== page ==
22. (2) Civil Appeal No. 51 of 1921 arising out of suit which was instituted some time in 1915, and decided on 30th of June, 1922, by Mr. Har Bilas Sarda, Additional District Judge. The Durgah Committee as plaintiff claimed that there was a Hujra (room) and a verandah situated in the outer courtyard of the Durgah, and were in the use of the defendant, but he without permission erected tin-sheds in front of the verandahs, and did not remove them in spite of request by the Durgah Committee. The Durgah Committee prayed for the eviction of the defendant. While the new construction was directed to be removed, the claim for eviction of the defendant, who was a Khadim, was disallowed. It was observed that -
'The defendant is a Khadim of the Durgah, and the Khadims of the Durgah are hereditary Khadims, not in the sense of household servants. They perform priestly functions. Their connection with the shrine is not only ancient but intimate. They introduce pilgrims to the shrine. Their business keeps them attached to the Durgah, and to be present in it and go to it at all hours of the day. They look to the comforts of the pilgrims whom they introduce while inside the Durgah and they have been using the Hujras for purposes subsidiary to the Durgah, and never in opposition to it. There is no valid ground for ousting them from the Hujras.'
23. (3) Suit No. 9 of 1929, which went up to the Privy Council, and reported in AIR 1938 PC 71. The decision of the Judicial Commissioner is dated 4-1-1932. The plaintiff Dewan Syed Aley Rasitl Ali Khan, Sajjadanashin of Drggh of Khwaja Moinuddin Chishti, among other things, claimed that devout Mohammedans came from all places on pilgrimage to the tomb of Khwaja Moinuddin Chishti at Ajmer, and offerings both in cash and kind were made by the Pilgrims. Syed Aley Ras-ul succeeded as Sajjadanashin in 1922, and claimed on this suit that he was entitled to receive all offerings made at the tomb, and 'that the defendants Khadims were not entitled to any portion thereof.
The plea of the Khadim was that the offerings made at the tomb were divisible half and half between the plaintiff on the one hand and the whole body of Khadims on the other, and that Dewan. Sharfuddin, predecessor of Syed Aley Rasul, had given a lease of his share to the whole body of Khadims for Rs. 500/- per annum in respect of the offerings, and that this agreement was binding on the plaintiff. The Durgah Committee was also a party to the suit. The court held that the lease granted by Dewan Sharfuddin was valid only till his lifetime, and the rights of the parties were declared as follows:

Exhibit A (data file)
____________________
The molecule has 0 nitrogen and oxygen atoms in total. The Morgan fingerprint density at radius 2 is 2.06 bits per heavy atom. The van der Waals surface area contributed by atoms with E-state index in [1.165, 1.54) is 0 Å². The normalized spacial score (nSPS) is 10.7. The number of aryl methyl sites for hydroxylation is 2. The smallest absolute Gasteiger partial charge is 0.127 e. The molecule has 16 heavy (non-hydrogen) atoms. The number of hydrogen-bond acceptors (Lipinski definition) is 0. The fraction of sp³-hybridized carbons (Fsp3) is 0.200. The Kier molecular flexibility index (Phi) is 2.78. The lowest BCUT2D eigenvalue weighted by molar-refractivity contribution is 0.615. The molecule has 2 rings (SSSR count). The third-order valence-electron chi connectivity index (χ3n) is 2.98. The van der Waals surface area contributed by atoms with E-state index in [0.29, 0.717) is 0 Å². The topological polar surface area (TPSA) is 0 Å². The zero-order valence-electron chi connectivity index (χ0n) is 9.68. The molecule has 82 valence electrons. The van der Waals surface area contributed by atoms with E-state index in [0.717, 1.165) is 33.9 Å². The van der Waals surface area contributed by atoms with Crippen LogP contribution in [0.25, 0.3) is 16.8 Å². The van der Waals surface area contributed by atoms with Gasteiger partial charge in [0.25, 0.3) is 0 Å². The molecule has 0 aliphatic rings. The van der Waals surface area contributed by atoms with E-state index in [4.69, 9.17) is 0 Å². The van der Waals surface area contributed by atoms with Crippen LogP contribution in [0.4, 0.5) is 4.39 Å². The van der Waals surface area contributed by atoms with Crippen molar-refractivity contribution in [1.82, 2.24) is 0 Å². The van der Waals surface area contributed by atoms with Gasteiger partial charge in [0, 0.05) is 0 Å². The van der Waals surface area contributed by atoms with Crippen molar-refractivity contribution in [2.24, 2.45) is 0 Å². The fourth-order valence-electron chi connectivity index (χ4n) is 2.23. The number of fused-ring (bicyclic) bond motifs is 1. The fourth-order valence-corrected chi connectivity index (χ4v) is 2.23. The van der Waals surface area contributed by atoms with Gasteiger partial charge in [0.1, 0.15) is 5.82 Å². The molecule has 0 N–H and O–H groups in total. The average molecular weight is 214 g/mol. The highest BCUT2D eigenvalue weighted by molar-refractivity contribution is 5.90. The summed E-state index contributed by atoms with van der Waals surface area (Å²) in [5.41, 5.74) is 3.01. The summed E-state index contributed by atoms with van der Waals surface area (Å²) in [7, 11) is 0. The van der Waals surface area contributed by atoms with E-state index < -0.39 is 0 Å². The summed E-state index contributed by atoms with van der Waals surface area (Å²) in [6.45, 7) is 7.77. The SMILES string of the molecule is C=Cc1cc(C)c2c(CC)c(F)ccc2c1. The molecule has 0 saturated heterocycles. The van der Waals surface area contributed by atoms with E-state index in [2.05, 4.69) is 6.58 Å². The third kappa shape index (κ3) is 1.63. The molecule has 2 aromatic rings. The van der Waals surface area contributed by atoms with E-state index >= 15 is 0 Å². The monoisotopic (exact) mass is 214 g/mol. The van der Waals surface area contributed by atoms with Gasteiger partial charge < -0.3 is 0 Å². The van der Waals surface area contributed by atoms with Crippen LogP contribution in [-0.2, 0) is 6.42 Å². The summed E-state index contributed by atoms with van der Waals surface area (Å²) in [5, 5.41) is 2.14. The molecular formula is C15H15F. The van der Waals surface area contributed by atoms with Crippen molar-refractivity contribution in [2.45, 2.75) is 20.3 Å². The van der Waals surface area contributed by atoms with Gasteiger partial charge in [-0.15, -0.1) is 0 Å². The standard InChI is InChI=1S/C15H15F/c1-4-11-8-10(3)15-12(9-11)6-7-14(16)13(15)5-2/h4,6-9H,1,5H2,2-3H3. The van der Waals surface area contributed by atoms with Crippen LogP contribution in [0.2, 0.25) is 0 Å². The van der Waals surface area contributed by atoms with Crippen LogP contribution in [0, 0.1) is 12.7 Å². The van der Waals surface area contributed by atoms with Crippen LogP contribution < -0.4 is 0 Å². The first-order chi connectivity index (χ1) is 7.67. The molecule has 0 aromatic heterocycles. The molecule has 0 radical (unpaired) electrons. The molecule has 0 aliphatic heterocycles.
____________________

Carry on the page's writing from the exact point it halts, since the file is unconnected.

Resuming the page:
'(i) All offerings or presents made to the Dewan at the Dewan's Khanqah or sitting place within the precincts of the Durgah are the exclusive property of the Dewan.
(ii) Offerings or presents of gold or silver vessels or implements or Qabarposhes for the use of the Durgah are the nroperty of the Durgah Committee as trustees for the Durgah irrespective of the payment of Tawan to the Khadims, and irrespective of the spot at which they are presented.
(iii) Other offerings, if made outside the dome of the Shrine, are the perquisites of the Khadims, with the exception that offerings of animals or such bulky articles as cannot conveniently be brought within the dome shall, if made at the steps of the Shrine, be divided between the Dewan and the Khadims respectively in equal shares.
(iv) Other offerings, if made within the dome of the Shrine, shall be divisible between the Dewan and Khadims respectively in equal shares irrespective of the spot at which they are deposited within the dome, provided that the following class of offerings shall be perquisites of the Khadims exclusively:
(a) Copper coins and cowries and gold or silver articles (other than coins) of a value less than S annas, and cotton cloth of inferior quality,
(b) All offerings made between the hours of 4 a. m. and 4 p. m. on 'Qul' day, i. e., the last day of the 'Urs'.
(v) Cash or other offerings sent by post shall be deemed to be offerings made at the Shrine, i. e., within the dome, unless addressed specifically to the Durgah Committee, the Dewan or the Khadims for their exclusive use.
(vi) In the case of articles falling within the scope of Clause (ii), the payment of Tawan shall be deemed conclusive proof that an article is presented for the use of the Durgah and in case in which no Tawan is paid in respect of an article falling within the scope of Clause (ii), the Durgah Committee shall be the authority to decide whether such article is reguired, or should be retained for the use of the Durgah.'
24. On appeal, their Lordships of the Privy Council confirmed this judgment except for a minor change, - namely, that the Khadims were held entitled to all the coins not exceeding two annas in value irrespective of whether they are made of copper or any other metal. The decision of the Privy Council is elated 20-12-1937. This judgment will be noticed in some detail hereafter.